Measures to stabilize won take effectThe Korean currency’s volatility reached a four-year low in 2011 as a set of measures helped reduce sudden capital outflows from the country, the central bank said yesterday.
The average daily volatility of the local currency reached 7.2 won in 2011, a mild decline from the previous year’s 9.5 won and its lowest figure since 3.0 won in 2007, the Bank of Korea (BOK) said in a statement.
“While Korea’s economic fundamentals were already solid, the implementation of new policies to reduce the abrupt outflow of large capital improved its macroeconomic soundness,” the BOK said.
Korea’s currency swap deals with China and Japan last year also helped its financial markets weather external shocks, the bank added.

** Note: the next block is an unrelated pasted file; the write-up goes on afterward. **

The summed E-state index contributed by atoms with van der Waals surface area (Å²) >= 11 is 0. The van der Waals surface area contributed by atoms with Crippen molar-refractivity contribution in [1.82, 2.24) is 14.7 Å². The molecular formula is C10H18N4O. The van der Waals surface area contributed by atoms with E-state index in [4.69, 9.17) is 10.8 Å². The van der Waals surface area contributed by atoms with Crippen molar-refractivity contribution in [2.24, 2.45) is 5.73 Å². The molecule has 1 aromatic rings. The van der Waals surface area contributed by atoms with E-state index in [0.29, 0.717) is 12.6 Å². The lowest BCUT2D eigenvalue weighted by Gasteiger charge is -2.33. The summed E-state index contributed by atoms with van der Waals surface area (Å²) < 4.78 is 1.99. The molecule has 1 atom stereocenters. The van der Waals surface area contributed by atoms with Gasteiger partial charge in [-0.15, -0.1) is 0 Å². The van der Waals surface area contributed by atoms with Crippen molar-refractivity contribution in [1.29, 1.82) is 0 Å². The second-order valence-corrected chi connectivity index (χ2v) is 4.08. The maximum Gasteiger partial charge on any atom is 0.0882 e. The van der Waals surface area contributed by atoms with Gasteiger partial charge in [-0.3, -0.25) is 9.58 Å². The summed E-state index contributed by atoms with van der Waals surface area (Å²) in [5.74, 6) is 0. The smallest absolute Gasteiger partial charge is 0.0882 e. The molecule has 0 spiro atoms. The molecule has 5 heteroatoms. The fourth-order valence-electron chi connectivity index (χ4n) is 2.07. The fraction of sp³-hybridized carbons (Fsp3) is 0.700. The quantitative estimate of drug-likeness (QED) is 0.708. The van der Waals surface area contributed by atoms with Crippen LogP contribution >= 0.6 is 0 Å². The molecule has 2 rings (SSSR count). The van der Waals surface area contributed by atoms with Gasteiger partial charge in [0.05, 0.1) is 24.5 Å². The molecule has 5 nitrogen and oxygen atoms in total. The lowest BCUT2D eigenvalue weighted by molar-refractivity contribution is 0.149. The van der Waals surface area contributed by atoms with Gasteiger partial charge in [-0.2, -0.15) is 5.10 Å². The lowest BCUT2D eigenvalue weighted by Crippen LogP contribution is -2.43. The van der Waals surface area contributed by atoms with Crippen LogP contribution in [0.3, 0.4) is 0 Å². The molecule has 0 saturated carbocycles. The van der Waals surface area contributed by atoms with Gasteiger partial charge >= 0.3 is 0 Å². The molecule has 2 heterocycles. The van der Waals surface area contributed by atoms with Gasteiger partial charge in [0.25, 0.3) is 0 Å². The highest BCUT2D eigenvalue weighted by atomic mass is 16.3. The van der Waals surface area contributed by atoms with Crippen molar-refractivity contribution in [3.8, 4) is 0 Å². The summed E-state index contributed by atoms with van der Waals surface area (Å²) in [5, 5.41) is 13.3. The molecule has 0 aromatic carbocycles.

The won, however, showed an increase in volatility towards the end of the last year as Europe’s debt crisis resurfaced and geopolitical risks from North Korea rose following the death of its longtime ruler.
The won’s daily volatility averaged at 9.3 won in the final quarter of 2011, widening from 8.2 won in the previous quarter, according to the central bank.
The currency has a relatively high level of volatility as the country’s foreign exchange market has not grown enough to absorb external shocks, and remains exposed to excessive capital flows.
Meanwhile, the daily volume of foreign exchange trading at local banks rose 9.4 percent in 2011 from the previous year, the fastest clip since the data was compiled in 1996.
Daily volume averaged $21.29 billion in 2011, up from $19.46 billion in the previous year, according to the BOK. Yonhap
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